A Downside To Ag Retailing In The Internet Age

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Is too much information a bad thing? Yes, according to some ag retailers.

I’ve just returned from the annual Agricultural Retailers Association (ARA) meeting, where most of the key players in the ag retail business gathered to exchange ideas, talk trends and share bits of insider information. As you might imagine, much of the industry talk at this event turned to how access to new and better technology is changing the way ag retailers and their grower-customers conduct their businesses. For the most part, everyone agrees that the proliferation of smartphones and tablets is rapidly changing how growers scout their fields, applicators run their big rigs and everyone shares data with the touch of a “send” button.

There were, however, a few ag retailers that felt these kinds of smart devices were “spoiling” their grower-customers – especially when it came to gathering information from online sources. “Many growers have so much access to information anymore that they look up field suggestions on the Internet before they even come to visit me,” said one Midwestern ag retailer. “So when I give them my suggestions, I feel like they are testing me a little. But the problem is some of the information they are finding on the Internet is wrong, so I end up having to help them tell good information from bad information.”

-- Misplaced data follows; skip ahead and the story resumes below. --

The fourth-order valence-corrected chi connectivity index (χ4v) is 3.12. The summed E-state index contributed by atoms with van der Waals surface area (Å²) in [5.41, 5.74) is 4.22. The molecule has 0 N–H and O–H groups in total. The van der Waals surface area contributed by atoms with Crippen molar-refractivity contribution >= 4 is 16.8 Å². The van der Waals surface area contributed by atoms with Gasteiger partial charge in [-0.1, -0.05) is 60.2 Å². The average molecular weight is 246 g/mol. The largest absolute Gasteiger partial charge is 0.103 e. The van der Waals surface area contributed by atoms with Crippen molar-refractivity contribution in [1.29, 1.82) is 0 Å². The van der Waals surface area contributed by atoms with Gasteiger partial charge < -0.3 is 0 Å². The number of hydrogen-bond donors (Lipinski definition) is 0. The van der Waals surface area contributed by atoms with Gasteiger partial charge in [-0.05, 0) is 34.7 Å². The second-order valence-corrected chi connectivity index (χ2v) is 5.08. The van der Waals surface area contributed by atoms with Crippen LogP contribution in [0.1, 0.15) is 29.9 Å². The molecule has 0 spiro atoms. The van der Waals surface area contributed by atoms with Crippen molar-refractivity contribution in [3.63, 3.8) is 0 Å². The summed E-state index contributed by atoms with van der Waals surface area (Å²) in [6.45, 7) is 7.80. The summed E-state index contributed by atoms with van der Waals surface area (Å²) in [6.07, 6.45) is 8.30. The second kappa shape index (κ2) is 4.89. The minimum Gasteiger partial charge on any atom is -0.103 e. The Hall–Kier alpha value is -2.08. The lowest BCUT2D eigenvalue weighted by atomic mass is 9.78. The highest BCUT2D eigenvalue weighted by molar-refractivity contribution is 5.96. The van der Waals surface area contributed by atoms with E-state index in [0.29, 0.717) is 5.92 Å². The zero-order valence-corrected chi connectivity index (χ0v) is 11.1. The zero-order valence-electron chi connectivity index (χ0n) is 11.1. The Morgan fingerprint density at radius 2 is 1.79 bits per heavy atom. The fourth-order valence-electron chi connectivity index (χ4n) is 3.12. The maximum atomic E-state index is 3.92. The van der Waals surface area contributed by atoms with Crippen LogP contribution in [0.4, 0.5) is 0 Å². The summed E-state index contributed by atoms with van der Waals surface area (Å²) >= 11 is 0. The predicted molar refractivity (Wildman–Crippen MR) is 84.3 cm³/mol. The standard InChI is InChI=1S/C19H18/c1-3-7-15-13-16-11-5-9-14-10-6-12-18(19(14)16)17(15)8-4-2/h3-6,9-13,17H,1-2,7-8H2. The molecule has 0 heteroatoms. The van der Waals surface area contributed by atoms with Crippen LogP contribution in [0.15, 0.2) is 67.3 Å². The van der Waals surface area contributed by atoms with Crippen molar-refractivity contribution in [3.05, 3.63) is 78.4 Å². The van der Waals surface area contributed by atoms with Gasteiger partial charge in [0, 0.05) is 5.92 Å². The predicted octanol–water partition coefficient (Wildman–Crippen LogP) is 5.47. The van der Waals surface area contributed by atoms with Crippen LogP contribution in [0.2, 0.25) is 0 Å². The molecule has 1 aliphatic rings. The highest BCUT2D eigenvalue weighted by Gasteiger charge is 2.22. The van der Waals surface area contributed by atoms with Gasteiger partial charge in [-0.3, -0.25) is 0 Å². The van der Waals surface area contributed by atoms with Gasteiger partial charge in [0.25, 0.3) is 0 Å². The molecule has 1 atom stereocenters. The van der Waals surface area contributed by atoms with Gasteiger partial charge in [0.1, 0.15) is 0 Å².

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Another ag retailer summed up this problem more directly: “When does technology make us order takers and not agronomists?”

Despite these concerns, I believe most ag retailers have nothing to fear in this area. Over and over in grower surveys and other stories from the ARA show floor, customers have made it clear that the interpersonal relationships they have with their ag retailers are highly valued. Therefore, I think information gathered over the Internet will remain secondary to that gained directly from the ag retailer themselves for some time to come.

Sfiligoj is the Editor for both CropLife and CropLife IRON magazines. He travels regularly to cover industry events and has been dedicated to the ag retail industry since he joined the staff in 2000.
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